As well as the participatory sessions in India, there is also plan to interview users in-person.
For the health information platform DHIS2, the approach has been to first assess the different aspects of the design against a set of well-established heuristics. Following this, the intention is to interview the various stakeholders by phone, and to carry out user testing as part of a contextual enquiry – something planned while Doctoral Fellow Magnus Li will be on-site in the target healthcare district.
As well as the participatory sessions in India, there is also plan to interview users in-person and to user test the system remotely, and moderated in person, where possible. Following that, we would correlate the qualitative research with the changes required, by the healthcare team presenting updated requirements – the reason for the project and the result of compounded feedback. The initial change requirements supplied by the local Uttar Pradesh team using DHIS2 have been worked through by Professor Sundeep Sahay, at the Department of Informatics, University of Oslo. My first stop has been to carry out the Expert Review, that is now already well underway and, to capitalise on time, beginning to assemble primary assets as part of the low-level prototype for a later organisation in line with the research outcomes. The one thing we can firmly count on is that the data indicators about the population health currently collected will continue to be required as they are relevant for population health. Constructing the prototype, that might initially seem redundant, also serves well as a more granular basis for identifying usability issues in the existing system, granted by my Western standards. DHIS2 has not undergone any accessibility adaptation – something I am keen to do as the Web Content Accessibility Guidelines (WCAG) provide internationally adopted accessibility conformance criteria and improve user experience with both disabled and non-disabled user alike.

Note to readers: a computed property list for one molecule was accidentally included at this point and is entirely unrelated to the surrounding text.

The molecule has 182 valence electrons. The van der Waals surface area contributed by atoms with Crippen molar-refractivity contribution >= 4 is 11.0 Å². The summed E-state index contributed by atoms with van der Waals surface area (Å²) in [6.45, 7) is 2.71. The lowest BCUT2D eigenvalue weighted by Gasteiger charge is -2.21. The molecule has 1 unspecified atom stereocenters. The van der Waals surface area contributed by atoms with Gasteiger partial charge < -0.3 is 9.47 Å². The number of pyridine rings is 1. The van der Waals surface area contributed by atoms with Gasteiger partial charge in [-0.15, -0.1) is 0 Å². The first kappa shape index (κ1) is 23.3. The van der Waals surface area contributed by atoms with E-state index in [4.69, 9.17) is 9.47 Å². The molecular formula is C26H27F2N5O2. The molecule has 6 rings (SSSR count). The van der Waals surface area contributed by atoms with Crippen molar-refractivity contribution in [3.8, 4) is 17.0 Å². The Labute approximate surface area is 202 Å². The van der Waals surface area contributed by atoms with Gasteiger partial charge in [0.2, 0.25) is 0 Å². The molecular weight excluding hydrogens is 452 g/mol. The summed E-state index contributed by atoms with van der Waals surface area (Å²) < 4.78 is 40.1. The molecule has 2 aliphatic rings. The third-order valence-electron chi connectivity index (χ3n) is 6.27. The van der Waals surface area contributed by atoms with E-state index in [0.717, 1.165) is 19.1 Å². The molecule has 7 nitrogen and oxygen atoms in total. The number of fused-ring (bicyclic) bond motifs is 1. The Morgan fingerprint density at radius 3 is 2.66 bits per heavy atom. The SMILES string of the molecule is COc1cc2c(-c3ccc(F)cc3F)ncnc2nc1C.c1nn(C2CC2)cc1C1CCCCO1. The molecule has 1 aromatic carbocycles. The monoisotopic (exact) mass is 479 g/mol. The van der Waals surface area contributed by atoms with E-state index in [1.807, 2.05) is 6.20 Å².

The Uttar Pradesh installation of DHIS2 is in a state with a population of some 200 million people. Changes made to the product in the context of Uttar Pradesh will then inform modifications made to the product in other regions in India as well as the other countries across the globe using DHIS2. Undoubtedly, time and effort it will take. But what little an effort when considered against the wholesale good to public health management.
The entirely reasonable but often unwelcome question of “How can you design without meeting the users?” will always be relevant. Participatory design is a valuable investment for any project that can accommodate it, and especially useful to projects of general public concern.